Talking about weather

they say meat substitutes are spies
like prose poems or undercover agents
who can’t keep their mouths shut,
who keep talking about the weather

meanwhile my grandpa died the way he lived— 
talking about the weather, flirting with nurses,
dead-set on never letting tofu pass his lips

when you live in a farming town long enough
you learn that weather is rarely smalltalk— 
farmers and ranchers take cloud formations very seriously,
more seriously than buttes, canyons, yucca plants, and marriages

the next time I’m stranded in Olathe I’ll pull an atlas
from my phone, study the land, feel the weight of my skull against 
my topmost vertebra (it’s called our atlas)
and complain about weather and topography
like the farmers drinking their weak coffee,
chewing the remains of yesterday’s biscuits and cold sausage,
convinced the post office is brimming
with government agents, spies
bent on the destruction
of the American way of life 

it’s not weather, really, I’m worried about— 
the hurricanes in Miami are indecisive this year
and we’ve never once seen a hurricane
in all of Kansas’s history—
and my aunt is sending me pictures
of the lizards she believes are forming families in her palm trees,
so the world isn’t (entirely) going to hell

I don’t have the heart to tell her
that lizards aren’t the kinds of creatures
to form familial bonds, but they’ll enjoy a leaf of lettuce,
ten hours of sunlight and perfect stillness, 
like their skies will never change

In response to learning that David Foster Wallace died a year before John Updike

I could have sworn
Updike died first—
but DFW hanged himself
a year earlier,
like the reflection
breaking before the mirror—
I’d always pictured
Updike dying peacefully
before the turn
of the millennium,
some unfinished novels
resting on his nightstand,
and he’d snagged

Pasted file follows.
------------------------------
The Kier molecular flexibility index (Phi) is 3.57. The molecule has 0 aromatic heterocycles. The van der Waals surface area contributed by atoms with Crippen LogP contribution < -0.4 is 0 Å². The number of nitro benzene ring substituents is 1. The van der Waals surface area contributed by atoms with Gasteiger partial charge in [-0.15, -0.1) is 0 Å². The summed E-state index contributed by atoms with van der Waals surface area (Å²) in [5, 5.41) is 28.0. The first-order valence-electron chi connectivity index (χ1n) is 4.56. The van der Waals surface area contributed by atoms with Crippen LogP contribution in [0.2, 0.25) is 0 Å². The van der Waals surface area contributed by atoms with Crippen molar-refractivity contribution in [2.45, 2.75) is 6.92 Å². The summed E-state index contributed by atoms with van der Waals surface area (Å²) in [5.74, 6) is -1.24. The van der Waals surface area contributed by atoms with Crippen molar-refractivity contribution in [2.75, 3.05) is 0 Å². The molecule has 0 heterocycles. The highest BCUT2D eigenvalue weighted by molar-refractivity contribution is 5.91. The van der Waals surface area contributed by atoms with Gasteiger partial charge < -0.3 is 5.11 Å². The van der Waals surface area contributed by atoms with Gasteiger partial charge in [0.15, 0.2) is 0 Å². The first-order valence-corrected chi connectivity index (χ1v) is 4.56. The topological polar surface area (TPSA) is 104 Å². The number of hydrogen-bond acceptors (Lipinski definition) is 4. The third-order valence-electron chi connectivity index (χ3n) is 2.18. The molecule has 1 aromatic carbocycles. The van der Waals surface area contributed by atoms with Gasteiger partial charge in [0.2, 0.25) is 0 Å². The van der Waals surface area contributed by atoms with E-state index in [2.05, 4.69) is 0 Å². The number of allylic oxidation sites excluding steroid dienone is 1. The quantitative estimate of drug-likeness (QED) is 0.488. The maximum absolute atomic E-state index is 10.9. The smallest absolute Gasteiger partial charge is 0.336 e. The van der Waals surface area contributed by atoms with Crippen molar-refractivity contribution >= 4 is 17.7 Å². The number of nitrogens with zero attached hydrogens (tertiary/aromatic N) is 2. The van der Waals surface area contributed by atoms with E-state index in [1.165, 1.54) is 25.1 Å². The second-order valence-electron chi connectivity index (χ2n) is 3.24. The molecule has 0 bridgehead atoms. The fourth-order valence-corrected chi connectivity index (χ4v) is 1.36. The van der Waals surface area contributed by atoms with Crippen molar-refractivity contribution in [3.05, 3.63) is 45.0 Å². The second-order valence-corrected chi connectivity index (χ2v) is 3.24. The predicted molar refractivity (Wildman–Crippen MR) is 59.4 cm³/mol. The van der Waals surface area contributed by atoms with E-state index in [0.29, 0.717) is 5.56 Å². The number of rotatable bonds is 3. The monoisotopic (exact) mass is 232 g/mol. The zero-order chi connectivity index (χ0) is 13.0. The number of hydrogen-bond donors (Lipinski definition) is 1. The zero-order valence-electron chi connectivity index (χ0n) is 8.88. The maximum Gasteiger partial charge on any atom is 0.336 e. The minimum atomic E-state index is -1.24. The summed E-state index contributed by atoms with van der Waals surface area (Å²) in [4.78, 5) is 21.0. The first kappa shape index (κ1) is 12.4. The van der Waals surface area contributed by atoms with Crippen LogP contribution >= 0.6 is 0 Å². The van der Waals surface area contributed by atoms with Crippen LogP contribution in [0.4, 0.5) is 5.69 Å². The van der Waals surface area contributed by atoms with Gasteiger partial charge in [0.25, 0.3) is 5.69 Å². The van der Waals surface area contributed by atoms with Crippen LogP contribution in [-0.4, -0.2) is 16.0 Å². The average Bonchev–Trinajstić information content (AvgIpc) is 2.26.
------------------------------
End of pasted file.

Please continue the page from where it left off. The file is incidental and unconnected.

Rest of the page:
enough Pulitzers
to die with a legacy, 
even if his centaurs 
and rabbits would never
resolve themselves, no matter
how many novels 
they found themselves
snared in—but no,
he died in 2009,
lung cancer,
which sounds worse,
somehow, than DFW
hanging himself, leaving
his manuscript
for The Pale King
to be discovered 
near his body hanging on a rafter—
DFW and his obsessions
with single mothers
and lady poets,
bandanas and tossing coffee tables—
and here I was
thinking I’d had 
my timeline straight—
nothing doing
except writers
and the bodies 
of work 
they leave us

To my friends who didn’t grow up listening to Kanye West

did you hear the latest
on Kanye? turns out
he ended the 2010s 
decades end like that—
I never realized
our era had already turned—
one more revolution of the wheel
but I hadn’t stopped to notice
all my friends have
professors for parents—
they all had childhoods 
so free from
the pollutants of popular
culture, so free from Kardashians
and Kanye that, once
they hit adulthood,
they drank the same
bourbons and red wines
their parents drank,
quoted Latin sarcastically
like their parents,
and preferred MF DOOM
and A Tribe Called Quest 
to Kanye West
meanwhile I, with my 
corn-fed construction-company
family, witnessed Kanye
rhapsodize on Power and Pablo Picasso,
watched the Kardashians
through each power struggle